How is Newton's method equation mapped to a disc?
How does applying the inverse of the hessian add a quadratic term of optimization?
Are methods involving higher-order momentums better suited for non-convex problems?
For nonconvex problems, can we do gradient descent with random restarts?
Are algorithms from machine learning applied here (random starts, random walking with k walkers, etc)?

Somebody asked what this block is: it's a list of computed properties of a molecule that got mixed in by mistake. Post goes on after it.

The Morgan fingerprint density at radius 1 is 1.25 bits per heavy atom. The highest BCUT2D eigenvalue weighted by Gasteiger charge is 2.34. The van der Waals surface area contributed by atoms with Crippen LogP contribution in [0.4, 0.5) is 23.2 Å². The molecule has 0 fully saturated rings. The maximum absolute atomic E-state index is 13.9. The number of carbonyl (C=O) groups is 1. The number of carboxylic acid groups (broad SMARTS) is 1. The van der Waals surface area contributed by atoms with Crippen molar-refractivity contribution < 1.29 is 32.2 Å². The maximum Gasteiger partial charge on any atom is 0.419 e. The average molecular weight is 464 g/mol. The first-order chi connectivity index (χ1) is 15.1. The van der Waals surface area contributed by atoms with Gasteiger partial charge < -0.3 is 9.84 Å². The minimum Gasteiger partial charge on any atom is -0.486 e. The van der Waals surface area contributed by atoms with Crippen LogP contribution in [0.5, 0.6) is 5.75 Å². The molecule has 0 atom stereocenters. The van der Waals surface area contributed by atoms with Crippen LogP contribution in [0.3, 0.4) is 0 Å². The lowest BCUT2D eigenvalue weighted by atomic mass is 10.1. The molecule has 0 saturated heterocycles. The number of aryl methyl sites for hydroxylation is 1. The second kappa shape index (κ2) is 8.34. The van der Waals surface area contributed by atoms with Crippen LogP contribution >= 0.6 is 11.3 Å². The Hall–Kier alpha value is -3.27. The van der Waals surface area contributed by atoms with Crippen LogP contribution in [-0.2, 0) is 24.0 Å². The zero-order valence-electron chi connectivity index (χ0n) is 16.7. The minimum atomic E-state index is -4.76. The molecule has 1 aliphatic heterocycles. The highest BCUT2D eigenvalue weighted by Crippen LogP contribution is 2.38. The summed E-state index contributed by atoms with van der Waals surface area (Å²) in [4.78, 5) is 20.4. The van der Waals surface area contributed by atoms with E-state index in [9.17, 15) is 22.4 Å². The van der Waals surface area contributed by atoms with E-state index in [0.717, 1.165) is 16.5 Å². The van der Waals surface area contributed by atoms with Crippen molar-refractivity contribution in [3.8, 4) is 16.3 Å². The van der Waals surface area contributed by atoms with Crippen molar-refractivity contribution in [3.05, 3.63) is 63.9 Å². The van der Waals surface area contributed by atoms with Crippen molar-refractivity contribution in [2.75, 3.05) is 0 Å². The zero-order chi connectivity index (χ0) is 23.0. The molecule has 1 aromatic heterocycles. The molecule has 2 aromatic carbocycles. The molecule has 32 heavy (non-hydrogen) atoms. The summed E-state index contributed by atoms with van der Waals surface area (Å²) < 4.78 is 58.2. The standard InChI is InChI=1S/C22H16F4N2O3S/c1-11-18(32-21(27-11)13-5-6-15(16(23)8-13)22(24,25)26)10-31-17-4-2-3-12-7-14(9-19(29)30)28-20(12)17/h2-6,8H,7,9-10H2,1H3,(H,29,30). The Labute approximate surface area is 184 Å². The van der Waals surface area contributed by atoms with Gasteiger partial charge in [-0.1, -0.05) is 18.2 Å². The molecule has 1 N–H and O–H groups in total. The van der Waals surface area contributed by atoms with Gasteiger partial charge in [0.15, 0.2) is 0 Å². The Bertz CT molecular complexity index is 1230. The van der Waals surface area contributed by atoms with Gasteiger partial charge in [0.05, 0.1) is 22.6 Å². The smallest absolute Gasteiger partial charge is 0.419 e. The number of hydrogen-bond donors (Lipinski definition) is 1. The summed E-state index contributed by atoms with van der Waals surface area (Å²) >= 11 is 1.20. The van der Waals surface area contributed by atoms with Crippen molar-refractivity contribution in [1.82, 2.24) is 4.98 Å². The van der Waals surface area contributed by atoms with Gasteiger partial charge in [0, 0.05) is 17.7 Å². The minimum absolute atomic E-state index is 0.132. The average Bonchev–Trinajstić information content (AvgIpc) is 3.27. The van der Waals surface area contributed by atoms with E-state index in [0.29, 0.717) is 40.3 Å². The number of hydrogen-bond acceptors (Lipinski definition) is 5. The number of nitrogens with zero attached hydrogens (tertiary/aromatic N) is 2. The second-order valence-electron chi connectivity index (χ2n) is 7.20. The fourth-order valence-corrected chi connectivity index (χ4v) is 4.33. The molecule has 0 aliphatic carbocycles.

In the lecture, you mentioned that the sign of Hessian flips as we move from x_k to to x*. I didn't quite get why is that the case? Shouldn't it be always positive as it positive semi-definite?
In the video, you said we use the inverse of the Hessian as it would be part of the 2nd order Taylor approximation of f. Would using a higher order derivative than the Hessian further help create that "bowl-like" structure? And if so, what kind of tradeoffs are there? Specifically, does it help save time?
Is it practical to use 3rd degree or above order descents?
How costly would it be to use 3 or above order descents? Is it worth it?